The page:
August 2001 News

Summits, from 1955 to 2001

17 August 2001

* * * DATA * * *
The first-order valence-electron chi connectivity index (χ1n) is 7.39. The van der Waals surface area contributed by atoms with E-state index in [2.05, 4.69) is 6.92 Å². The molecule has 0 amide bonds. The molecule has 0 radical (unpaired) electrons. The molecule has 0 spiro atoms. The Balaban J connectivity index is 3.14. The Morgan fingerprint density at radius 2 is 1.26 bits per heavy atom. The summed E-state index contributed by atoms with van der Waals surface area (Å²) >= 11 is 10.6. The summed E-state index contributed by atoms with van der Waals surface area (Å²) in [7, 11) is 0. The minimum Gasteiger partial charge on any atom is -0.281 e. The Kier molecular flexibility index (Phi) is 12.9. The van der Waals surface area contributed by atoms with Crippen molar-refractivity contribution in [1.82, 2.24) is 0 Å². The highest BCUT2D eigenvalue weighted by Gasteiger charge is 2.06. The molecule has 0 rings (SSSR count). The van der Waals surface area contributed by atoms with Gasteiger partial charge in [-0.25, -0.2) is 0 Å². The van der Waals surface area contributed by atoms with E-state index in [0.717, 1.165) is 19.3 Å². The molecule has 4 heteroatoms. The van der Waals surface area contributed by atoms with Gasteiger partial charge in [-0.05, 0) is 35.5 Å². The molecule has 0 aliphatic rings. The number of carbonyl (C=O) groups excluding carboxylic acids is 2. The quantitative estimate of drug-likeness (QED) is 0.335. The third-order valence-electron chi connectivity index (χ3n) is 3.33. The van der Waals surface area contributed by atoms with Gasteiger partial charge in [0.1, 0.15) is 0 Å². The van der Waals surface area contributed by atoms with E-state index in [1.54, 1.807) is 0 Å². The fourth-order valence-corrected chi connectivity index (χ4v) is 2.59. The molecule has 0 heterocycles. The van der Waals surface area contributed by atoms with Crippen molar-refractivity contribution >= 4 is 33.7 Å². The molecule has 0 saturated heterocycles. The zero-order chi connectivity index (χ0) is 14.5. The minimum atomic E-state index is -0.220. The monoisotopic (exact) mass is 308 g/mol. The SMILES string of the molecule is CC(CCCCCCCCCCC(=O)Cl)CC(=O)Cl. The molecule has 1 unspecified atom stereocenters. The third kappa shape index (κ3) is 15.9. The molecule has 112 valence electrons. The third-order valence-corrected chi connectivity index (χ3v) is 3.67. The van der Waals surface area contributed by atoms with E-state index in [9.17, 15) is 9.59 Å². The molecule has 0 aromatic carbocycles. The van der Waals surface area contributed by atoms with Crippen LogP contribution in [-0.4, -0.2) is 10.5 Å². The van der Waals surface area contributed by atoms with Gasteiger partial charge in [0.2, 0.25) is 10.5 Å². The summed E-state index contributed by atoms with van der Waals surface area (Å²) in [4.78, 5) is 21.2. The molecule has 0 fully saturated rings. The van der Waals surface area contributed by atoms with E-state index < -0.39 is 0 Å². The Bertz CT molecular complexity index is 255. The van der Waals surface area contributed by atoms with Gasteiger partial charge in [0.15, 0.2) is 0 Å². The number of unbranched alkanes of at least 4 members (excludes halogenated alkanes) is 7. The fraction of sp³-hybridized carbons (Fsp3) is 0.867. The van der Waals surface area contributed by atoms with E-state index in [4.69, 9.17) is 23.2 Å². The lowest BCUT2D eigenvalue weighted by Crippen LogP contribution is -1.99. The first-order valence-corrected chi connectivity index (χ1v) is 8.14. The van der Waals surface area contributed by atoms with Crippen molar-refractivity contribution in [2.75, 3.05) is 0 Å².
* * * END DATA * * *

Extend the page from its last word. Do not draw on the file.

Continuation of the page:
New Delhi: FROM 1952, relations between Jawaharlal Nehru and the Sheikh Abdullah began steadily to deteriorate. One of the causes was the Jan Sangh-backed Praja Parishad agitation in Jammu. In sheer anguish Nehru wrote to B.C. Roy on June 29, 1953: "If Hindu communalists could organise a movement in Jammu, why should not Muslim communalists function in Kashmir? The position now is that if there was a plebiscite, a great majority of Muslims in Kashmir would go against us... We are on the point of losing it (the Valley) because of the Praja Parishad movement. Psycholo-gically we have lost it and it would be difficult to get back to the older position." (Vol. 22; p. 204). This is the Sangh Parivar's "lasting contribution" to the Kashmir problem. When he met Mohammed Ali in London in June 1953, Nehru made plain his opposition against any decision that would "upset present conditions" (Vol. 22; p. 194). Nehru scrupulously kept Abdullah and, later, Bakshi Ghulam Mohammed informed of his parleys with Pakistan. Diplomatically Nehru was in a far weaker position when he arrived in Karachi on July 25, 1953. (He had last visited it in April 1950.) He was touched by the response. "The outstanding impressions of the Karachi visit were the excessive anxiety of the Government there to arrive at a settlement with India about various matters, and more especially the Kashmir matter. In fact, it was repeatedly stated that if Kashmir is solved, everything else follows immediately. The other impression was the popular welcome that I got from the people generally. This was remarkable and I rather doubt if any Pakistani leader ever gets anything like it. This was evidently spontaneous and not organised," Nehru wrote to G. S. Bajpai on July 30 (Vol. 23; p. 453). To Roy, he remarked: "It was really pathetic to see and experience the desire of the people there for a settlement with India" (p. 443). Ghulam Mohammed and Mohammed Ali's "appeals to me were quite plaintive and almost pathetic... I said that the only safe solution was to accept the status quo with minor modifications... Mohammed Ali did not think that he could put this through" (Vol.23; p. 301). Sheikh Abdullah's dismissal from the office of Prime Minister of Kashmir and imprisonment on August 8, 1953 further weakened Nehru's hand. He had no option but to invite the Pakistan Prime Minister to Delhi. Events had not improved Nehru's understanding of the people. He told the visitor on August 17: "In Srinagar and the Valley there were obviously two sets of people, one pro-India and the other pro-Pakistan. Most people, of course, were hardly political and cared only for their economic betterment." Now, interestingly, Nehru agreed to a plebiscite. A Joint Statement issued on August 21 recorded a "firm opinion" on the holding a plebiscite. Even a provisional time-table was agreed. His reservations were bared to Bakshi on August 15. He was apparently for a regional plebiscite. "One has to keep partition in view, though we need not talk about it directly. If it is a question of partition, then the views of the people naturally have a great say but not a final say about every area. Such a partition will mean the fixation of an international boundary..." (Vol. 23; p. 329). Nehru was more candid in his letter to Karan Singh, the Sadar-e-Riyasat, on August 21: "But for some kind of an agreement between us and Pakistan the matter would inevitably have been raised in the U.N. immediately and they might well have sent down their representative to Kashmir. All this again would have kept the agitation alive and made it grow" (Vol. 23; p. 347). A major crisis was averted. Pakistan's acceptance of military aid from the U.S. in 1954 provided Nehru a pretext for discarding the idea of plebiscite publicly. In the 1955 Indo-Pakistan summit, he refused to revive the 1953 accord. A year later, he went public. He told a public meeting in New Delhi on April 13, 1956: "I am willing to accept that the question of the part of Kashmir which is under you should be settled by demarcating the border on the basis of the present cease-fire line. We have no desire to take it by fighting." The Swaran Singh - Bhutto talks in 1962-63 centred not on plebiscite but on drawing an international boundary through Kashmir. (vide Y.D. Gundevia; Outside the Archives; p. 248. He was Foreign Secretary. Brig. D.K. Palit, Director, Military Operations gives details in his memoir War in High Himalayas; p. 393). Swaran Singh asked Palit "If I could consider offering a little more of Kashmir Valley because Pakistan's acceptance of partition would hinge on how much of the Valley we were willing to give up." Palit demurred to this but Swaran Singh was all for it. He went so far as to offer "the Handwara area" in the northwest of the Valley to Pakistan. Bhutto treated India as a defeated country and asked for the entire State bar Kathua. After the talks broke down, there appeared in August 1953 the Jan Sangh leader Balraj Madhok's book Kashmir: Centre of New Alignments. Not only did he make the observation that "partition remains the only feasible and practical solution of the problem", but specified the concessions India should make to secure it: "It is, therefore, being taken for granted that the partition line to be acceptable to Pakistan now has to be more favourable to her than the existing Cease Fire Line. This is what is really meant by rationalisation or rectification of that Line. It has been suggested, for example, that Pakistan be given control over Titwal, Uri and Poonch areas by making the partition line in this sector coterminous with the outer boundaries of the Kashmir Valley itself. In return Pakistan may have to give some territory to Indian in the Chenab area of Jammu and the town of Dras near Kargil. It will mean a big sacrifice on the part of India." In April 1963, the U.S. and the U.K. submitted their proposal entitled ''Elements of a Settlement''. It proposed that "Each must have a substantial position in the Valley". Ladakh went to India and Riasi and the Chenab basin to Pakistan. Anthony Mann had reported in The Daily Telegraph as far back as on February 16, 1963 that the State "would be divided along a line running north from a point 20 miles north of Jammu and leaving Srinagar to the east in Indian territory. This would leave the minor lakes near Srinagar in Indian hands. But Pakistan would have Wular Lake and the headwaters of River Jhelum.'' Thus, the northwestern part of the valley would have gone to Pakistan with Handwara, Uri and Tithwal. The line would have come as near as Baramulla. The U.S. Ambassador, J.K. Galbraith, favoured a line "somewhere between Wular Lake and Srinagar". Had Pakistan not rejected this, it is not unlikely that Nehru would have improved on his Handwara concession so long as the line did not go beyond Wular Lake towards Srinagar, a proposal which annoyed him greatly. This was not the first time the U.S. and the U.K. worked for partition. On November 1, 1948, J.K. Huddle, the U.S. representative on the United Nations Commission for India and Pakistan (UNCIP), broached partition to Mohammed Ali who rejected it outright. Huddled proposed that "the Vale of Kashmir itself might be susceptible to division so that the southern part might appertain to India and the northern part to Pakistan. The southern part would include the district of Anantnag and the town of Srinagar, while the northern part would include... the town of Baramulla" (Alastair Lamb; Incomplete Partition; p. 274). The poor people of Jammu and Kashmir never stood a chance. None really cared one bit for their wishes - Nehru, Jinnah, Abdullah, the UNCIP or the big powers. Realpolitik predominated throughout. But, no critique of Nehru's record should overlook the grim fact that it was Jinnah who had raised the stakes. As Prof. Reginald Coupland remarked, India could survive if its arms were amputated (by partition). But could it survive without its heart (Hyderabad)? It had become a diplomatic war. There was a real prospect of accord only during November-December 1947. Patel and Liaquat were for it. Nehru had reservations and was uncooperative. Jinnah refused to include Hyderabad in the bargain. Nehru discarded plebiscite. Publicly, he spoke of respecting the wishes of the people right till 1954. Privately, he worked assiduously from 1948 onwards to obstruct a plebiscite and worked for Kashmir's partition. Till 1953, Sheikh Abdullah was also privy to this. In 2001 neither India nor Pakistan nor the Kashmiri leaders - past and present - have a clean slate to write on or a record of unblemished virtue to flaunt. Sinners all, they have badly let down the hapless people of Jammu and Kashmir in all its regions; all its communities. The Valley has suffered the most. In 1965 Pakistan mounted an armed attack and failed. Its covert operation launched in 1988 has not been successful, either. What has changed since the rigged election of 1987 is the outlook of the people of the State and the approach of the international community. Kashmiris are assertive of their rights and distrustful of both the countries and of their leaders. The world is more keenly interested in the issue than before. Plebiscite is dead as dodo as are "the U.N. resolutions". But the repeated public pledges to the people of the State, to Pakistan and, indeed, to the international community, cannot be brushed aside. They must be adapted to the realities and ideas of today. The concept of self-determination itself has undergone change. It is no longer regarded as being synonymous with independence or secession. Kashmir can enjoy that right within the Union of India provided that the fraud perpetrated by perversion of Article 370 is erased. If no Government of India can survive if it accepts de-accession of the State, we must recognise in all fairness and realism that no Government of Pakistan can survive if it settles on the basis of the LoC, either. For reasons more than one - and despite its own follies and worse - Pakistan is a country aggrieved; not unjustifiably, as documented earlier (vide the author's ''History and Politics''; Frontline; July 31, 1998). Its baggage of grievances includes the Radcliffe award, division of stores and assets, and, of course, Kashmir. But there is greater awareness in Pakistan than before that its own hands are none too clean. The challenge to diplomatic creativity now lies in devising a solution which does not affect Kashmir's accession to India yet offers Pakistan and Kashmiri leaders concessions enough to enable them to defend the accord before their respective peoples. The status quo provides no basis for accord. Why would Pakistan settle for something it already has? It is not interested in tourist rights. Its interest centres on the Valley. India cannot possibly grant it territorial rights; bar mutual adjustments while converting the line of control into an international boundary. It can, however, concede a legal interest without affecting India's sovereign rights. There are precedents ample of states resolving disputes involving a mix of territorial rights and claims with ethnic, linguistic or religious affinities, otherwise than through cession. They did so with the state in possession of the territory concerned, as its legal sovereign, agreeing with the neighbouring disputant to restrict, by a bilateral agreement, the exercise of its sovereign powers over the territory so as to ensure an agreed quantum of autonomy to the people. Kashmir thus acquires a double guarantee of autonomy; one, under the national Constitution - easily eroded like Article 370 of the Indian Constitution - and another under an international agreement which confers on Pakistan a locus standi to protest and to set in motion agreed forms of diplomatic redress should there be serious and specific encroachments on the autonomy of the territory. The issue of sovereignty is resolved once and for all. India acquires identical rights in respect of the POK. There are three apposite models to draw upon - the letter by the British representative to Afghanistan, while signing the Anglo-Afghan Treaty on November 22, 1921; the Austria-Italy agreement on South Tyrol on September 5, 1946 as well as the accord in 1969; and the agreement between Finland and Sweden on June 27, 1921 whereby Finland agreed to respect the autonomy and Swedish character of the Aaland Islands over which it enjoyed sovereignty. By successive statutes Finland has enlarged their autonomy. India's Prime Minister will be able to declaim from the Red Fort that India's sovereignty over Kashmir has been put beyond challenge. Pakistan's Prime Minister will be able to proclaim at Mochi Gate in Lahore that he had secured a guaranteed azadi for the people of Kashmir. And, both will be right. Each gains enough to sell the accord to his people, yet, concedes enough to make it acceptable to the other side. There is another factor to be borne in mind. In this day and age, governments cannot decide the fate of people without their consent. At an appropriate stage, as Indo-Pakistan parleys make progress, the people of the state of Jammu and Kashmir must be consulted and brought on board. No settlement can last unless it enjoys their support. BUT none of this is conceivable so long as India maintains that Kashmir is its "internal affair", not a "dispute" with Pakistan, and that the only issue is the recovery of the POK. It is fascinating to trace the evolution of this stand. The D-word was explicitly used in Mountbatten's letter to the ruler on October 27, 1947, accepting Kashmir's accession to India ("where the issue of accession has been the subject of dispute, the question should be decided in accordance with wishes of the people of the State") and consistently thereafter by Nehru. His joint communique with Mohammed Ali Bogra on August 21, 1953 recorded: "The Kashmir dispute was especially discussed at some length." Even while rejecting the 1953 accord (on plebiscite), he wrote on March 5, 1954: "You have expressed your surprise at my connecting the U.S.-Pakistan talks concerning military equipment with the Kashmir dispute." (One ignores here the U.N. document which always used the word.) In domestic law, if A questions B's title to his bungalow and files a lis pendens (pending litigation) notice, it ceases to have a marketable title. Internationally, however, the existence of a political dispute does not becloud legal sovereignty. Ireland seeks reunion with Northern Ireland but meanwhile the U.K.'s sovereignty over it is not affected. Even the U.N.'s plebiscite resolutions did not contest India's legal sovereignty over the State. Nehru knew that... He told Parliament on August 7, 1952: "It is an international problem. It would be an international problem anyhow if it concerned any other nation besides India and it does. It became further an international problem because a large number of other countries also took interest and gave advice... So, while the accession was complete in law and fact, the other fact which has nothing to do with the law also remains; namely, our pledge to the people of Kashmir - if you like, to the people of the world - that this matter can be affirmed or cancelled or cut out by the people of Kashmir if they so wish." He had, as we have noted, privately ruled out plebiscite in 1948. Fifty years have rendered it impossible politically. But that cannot affect the fact that the "dispute" persists; only, a particular solution is ruled out. For, as Nehru said on February 25, 1955, even while publicly ruling out plebiscite, "a question like this cannot be solved unilaterally". He had said earlier, on July 8, 1949 that "Kashmir is a world question" and on November 16, 1949 that "a deadlock, of course, will continue until there is a settlement. Therefore, mediation is the only way out". He effected a retreat in three stages. Discarded privately in 1948, plebiscite was rejected publicly in 1955-56. Next, mediation was rejected. "These things must be discussed only by the two parties concerned" (February 2, 1962). In the last stage even meaningful bilateral talks were ruled out. The status quo must be accepted. Here is the 40 years' record of mindless intransigence. 1. Nehru and Ayub Khan agreed to talks (November 29, 1962). The very next day Nehru rejected "anything that involved upsetting the present arrangements"; 2. May 6, 1967: India was "ready to discuss all questions... including the Kashmir question". Four days later, Indira Gandhi said: "There is nothing to negotiate on Kashmir"; 3. The Shimla Agreement (July 2, 1972), Para 6 envisages "a final settlement of Jammu and Kashmir". But that is the name of a State of the Union of India. The expression makes no sense because omitted were the only words that could have invested it with sense. "Dispute"; "issue"; "problem" or "question" is what you settle. For two decades neither side invoked Para 6 and demanded negotiations. As P. N. Dhar has noted, "The Simla agreement got gradually eroded" (The Telegraph; July 13, 2001). We were told Simla ordains bilateral talks on Kashmir but it is not a subject for negotiations; 4. On November 24, 1993, it was announced that Foreign Secretaries would "meet and all aspects of Jammu and Kashmir will be discussed" - its history, demography and so on. The D-word was kept out; 5. The joint statement issued in Islamabad on June 23, 1997 listed eight issues and envisaged "a mechanism, including working groups at appropriate levels to address all these issues in an integrated manner". To Foreign Secretaries were assigned "Jammu and Kashmir" and "peace and security including CBMs (Confidence Building Measures)", besides monitoring of progress on the rest which other officials were to discuss. India refused to set up a working group on Kashmir or even hold a substantive discussion on it at a session proper. It insisted, instead, on talks in a "meeting" in a "session" which tackled all the issues in one go - anything to avoid a substantive discussion of Kashmir as a political problem. Following talks between Vajpayee and Nawaz Sharif in New York on September 23, 1998, the 1997 accord was made "operational". Talks were held in November. The Lahore Declaration of February 21, 1999, reflected a slight degree of progress though only in the preamble - "the resolution of all issues, including Jammu and Kashmir, is essential". So Kashmir was an "issue", after all, whose "resolution is essential" for peace between India and Pakistan. Since no other "issue" was so characterised, it is hard to contest the obvious - the half-century-long "dispute" is very much the "core" or main issue. Anyone "who says that the Simla Pact does not recognise Kashmir as an outstanding dispute is not looking at things objectively", Foreign Secretary J. N. Dixit said in Islamabad on New Year's Day 1994. In September 1993, he had with equal candour characterised the Aksai Chin and Arunachal Pradesh as "disputed" areas - a formulation India had rejected. Given a four-decade record of persistent denial of the obvious, is it surprising that Pakistan was insistent on K's recognition as a D? Given India's military superiority which sustains the status quo, Pakistan reacted either with impotent rage or senseless propaganda or resorted to reckless adventures (1965 and Kargil). It feels deprived of its rights by the 54-year record. On September 9, 2000, in New York, External Affairs Minister Jaswant Singh said: "Kashmir is at the core of Indian nationhood", an expression he repeated in Agra on July 17. Why then did India promise a plebiscite there from the day of Jammu and Kashmir's accession till 1954? Why does the Indian Constitution still envisage the possibility of a "decision... (made at any international conference.... by the Government of India) affecting the disposition of the State of Jammu and Kashmir"? (Proviso to Article 253 which Nehru read out at the summit on May 15, 1955 to Bogra.) The Simla formulation of "final settlement" itself implies (a) lack of finality of status now and (b) its dependence on a "settlement". On May 6, 2000, Jaswant Singh met a visiting group of Pakistan's human rights activists, who criticised India's record in Kashmir as they did Pakistan's. He blithely asked why Pakistan was so interested in the problems in Kashmir. "Why so much interest in Kashmir?" (The Hindustan Times; May 7, 2000). Why is he interested in the rights of Indians in Fiji? And which Indian government can be indifferent to the welfare of Sri Lanka's Tamils? Pakistan has the POK and a substantial Kashmiri diaspora. It is this mindset which is the main cause of the impasse today. This brings us to the Agra Summit. Pervez Musharraf had declared his stand clearly enough. If Vajpayee had no intention of initiating parleys on Kashmir in earnest, he ought not to have invited him. Equally, if Musharraf was not willing to meet India's concerns on terrorism and "other issues", he ought not to have come. Vajpayee's letter of May 24 invited Musharraf to "address all outstanding issues, including Jammu and Kashmir". The latter's reply of May 29 urged a joint effort "to resolve the issue of Jammu and Kashmir in accordance with the wishes of the Kashmiri people. We are ready to discuss all other outstanding issues between our two countries as well." The 1997 Statement listed separately "Jammu & Kashmir" and "terrorism and drug-trafficking". In an interview to the Karachi monthly The Herald (June) Musharraf linked decline in violence to progress in the talks in Kashmir. The Press Trust of India reported from Islamabad on July 13 that the militant groups had "agreed to join a ceasefire if the summit achieves a positive breakthrough". As Ajai Shukla, a former army officer who had served in Kashmir, noted realistically: "The only real bargaining leverage that Pakistan wields in J & K is through its proxies, the jehadi groups operating in the State. Removing support to these groups would quickly destroy them, leaving Pakistan with no choice but to take whatever India sees fit to give. For Pakistan, therefore, cross-border terrorism had to be retained as a lever until the end of the peace process." (The Indian Express; July 18, 2001). It was the same story elsewhere. The Hindu reported from Colombo that "most (Tamils) believe that if the LTTE (Liberation Tigers of Tamil Eelam) were to be defeated militarily, the Sinhala political establishment would close the chapter on the 'Tamil problem' and bury their political aspirations forever" (May 15, 2000). Such a linkage between substantive talks on Jammu and Kashmir and cessation of violence is ideally suited for an unstructured parley at the highest level for devising a set of understandings in appropriate formulae. For a reason best left unsaid, official parleys preceding Agra would have ensured that it never took place. The travaux preparatoires were ready since 1997. Only the heads of government could strike a balance in private talks. In 1997 and 1998 the expression used was "terrorism", not "cross-border terrorism", which implies admission of official complicity. (Pakistan's Foreign Minister Abdul Sattar's and Pervez Musharraf's plea that it meant the international border, not the LoC, would be absurd even in a college debate.) WHAT, then, went wrong? On July 17, Jaswant Singh listed three causes - Pakistan's "unifocal" approach on the centrality of the Kashmir issue; its stand on "the existing compacts of Simla and Lahore", and "cross-border terrorism". Thanks to Information and Broadcasting Minister Sushma Swaraj's interview to The News (Lahore: July 20) we have a more accurate picture: "Let me start by revealing to you that most of the newspapers were really upset when our Prime Minister invited your President..." Her patron L. K. Advani made no secret of his feelings, at Turtuk in Kashmir on June 2: "We should not have expectations. Simply the heads of the two states meeting will not resolve issues." It is one thing to warn against euphoria, another to express pessimism. Things went wrong from Day One because of Advani. "India does not believe negotiations between the two heads of government are ever or can be conducted through the press," Jaswant Singh rightly said (July 17). But Advani and he broke the rules on the first day, July 14. Both revealed to the press instantly what they had told the visitor. "It is unheard of, protocol-wise, for a Home Minister to discuss an individual fugitive with a head of state", The Telegraph's correspondent rightly pointed out, significantly, in a retrospect from Agra on July 16 after the collapse of the talks. The dailies of July 15 carried reports of Advani reading the Riot Act to President Musharraf on Dawood Ibrahim and his own remarks in direct quotes. PTI reported on July 14: "Emerging from a 20-minute meeting with Gen. Musharraf at the Rashtrapati Bhavan, Mr. Jaswant Singh told presspersons... 'it would be befitting if we did not selectively reject what we did not like' " and went on in this vein. PTI added: "The Pakistan Foreign Secretary, Mr. Iman-ul Haq, refuted reports that Gen. Musharraf had repudiated the Lahore and Shimla agreements. What he has said is that the Shimla and Lahore Agreements did not lead to any progress as they were expected to" (The Hindu; July 15). In an interview to Gulf News (July 13) he had said clearly enough that the other issues "could move concurrently" with Kashmir, which must not be "sidelined". Musharraf repeated this at the tea party that day, as was reported: "He had never sought to debunk the Shimla and Lahore accords and said that he would be willing to discuss "Kashmir and all other issues' " (The Indian Express; July 15). The Hindu reported: "Let us move on all issues in tandem." One feature of the tea party has gone unnoticed. Musharraf asked the Hurriyat leaders to "adopt a flexible approach in their dealings with the Indian government and and also generate awareness about the inevitable changes which are expected on the Kashmir front". One correspondent added that in his "plainspeaking to the Hurriyat" he warned that "we all should be ready for some accommodation" (The Indian Express; July 15). It was left to Sushma Swaraj to prove Musharraf's fears to be true on July 15, the first day in Agra: "The talks are progressing in the right direction much beyond expectations." She listed the issues - omitting Kashmir. The Telegraph reported the next day: "It can be said now that some people had an inkling that the Indian side would come out with a deliberate statement to suggest that Kashmir was not being discussed at all and that the summit was going very badly." The statement issued by Ashfaq Gondal, Press Information Officer, at 12-30 a.m. (July 16) explained that Kashmir had been discussed and "progress on Kashmir had to be in tandem with progress on other issues". Sushma Swaraj's amends were worse than her offence. "I was only highlighting the positive aspects." She said this after Musharraf's breakfast meeting on July 16 where he expressed ire over her remarks. The best comment on this misconceived event can be made in the words of Iqbal Akhund, one of Pakistan's ablest diplomats: "Public relations is no substitute for policy; but in Third World countries with news media under their control, public relations had been the opiate of the ruling classes." No top negotiator should speak to the press, on or off the record, while parleys are in progress. Secluded Dayton was selected for talks on Bosnia. It is, however, utterly false to attribute the collapse of the parleys to this lapse. For they continued thereafter. "Twice a mutually agreed draft could not be inked thereafter. The cautious Abdul Sattar's remark around 3-30 p.m. that "it is likely that a declaration would be signed" was welcomed by all. Sushma Swaraj's belated (July 20) claim that "things were derailed the moment the video recording of General Sahib's tough talk to a group of senior editors" was telecast is therefore untrue. While stressing "the need for confidentiality", Jaswant Singh listed the issues, revealed Pakistan's refusal to hold preparatory talks - but did not utter a word on the point that the draft had been agreed upon twice. He claimed that "if there was understanding on that ('cross-border terrorism') the present situation would not have arisen". No such deadlock arose on this issue in Islamabad in 1997 or in New York in 1998. But if this was the sticking point, two questions arise: Why did he have to mention other excuses? And, why was the guest not invited to stay on for another day? Pervez Musharraf sadly complained at his press conference on July 20 that he was not. Abdul Sattar said on July 17 that had there been enough time "the residual paragraph could have been worked out" (The Times of India; July 18). All reports have it that the first draft was ready by 1-30 p.m. The concessions Musharraf announced at the breakfast meet were not small - D was to be replaced by "issue"; no mention of plebiscite or U.N. resolutions; and a step-by-step approach. The elements of the nine-point declaration are known. It was agreed that "a settlement of the Kashmir issue would pave the way for normalisation of relations between the two countries". Talks on Kashmir, peace and security and CBMs and narcotics and international terrorism would be raised from the official to the political level; Foreign Ministers meeting biannually and heads of government atleast once a year. Other issues were included. The two sides had, indeed, come "very close to (Agra) being declared a huge success.... just a couple of steps short of an agreed formulation...." (The Hindu; July 19). It is those who prevented Vajpayee from taking those steps - the ones who did not want their reservations to be proved wrong - who bear the responsibility for the failure of the Agra Summit. His denial (July 22) of a final settlement does not contradict reports of aborted accords. The Times of India reports that "according to the Pakistani side Mr. Jaswant Singh told Mr. Sattar that the document had to be shown to the Cabinet Committee on Security and promised to be back in 15 minutes... Finally he came back with the cryptic message that the CCS had rejected the portion on Kashmir and that cross-border terrorism had to be put in. To this, the Pakistani side countered that "if cross-border terrorism is in, there must be reference also to repression and respect for human rights in Kashmir. This is where the talks finally broke down" (July 21) ("aspirations of the people of J & K"' according to other accounts). On July 17, Jaswant Singh said: "We will pick up the threads from the visit of the President of Pakistan." The next day the stand was reversed: "We will have to begin again on the basis of existing agreements - the Shimla agreement and the Lahore Declaration." Note the omission of the Islamabad Joint Statement (1997) as also the one in New York in 1998. At his press conference on July 20 Musharraf repeated his acceptance of the "tandem approach and simultaneity". But the Stage III he spelt out then and in Agra on July 16 has gone unnoticed. At this stage, after the talks begin, "One could negate certain solutions." Evidently Pakistan would drop its extreme demands and so would India in order, as he had said in April, "to reach somewhere in the middle ground". He clearly wants to "do business" with India. The Agra Summit did not fail for any of the reasons which led to the collapse of the 1955 Summit - lack of preparation or unrealistic expectations. It failed for the reason which accounted for the collapse of the Nehru-Zhou En-lai Summit in April 1960. Nehru was prisoner to the hawks in his Cabinet. Zhou was sent around to talk to G. B. Pant and Morarji Desai, who was rude to him. Nehru emerged politically weaker because of his failure of leadership. Agra has impaired Vajpayee's standing. But he can reclaim it by resolving the sole issue which stood between the agreed Agra draft and its signature on that sad evening of July 16. There is reason to believe he would do that. The impact of an India-Pakistan Declaration now would be greater than that of the Tashkent or Shimla accords.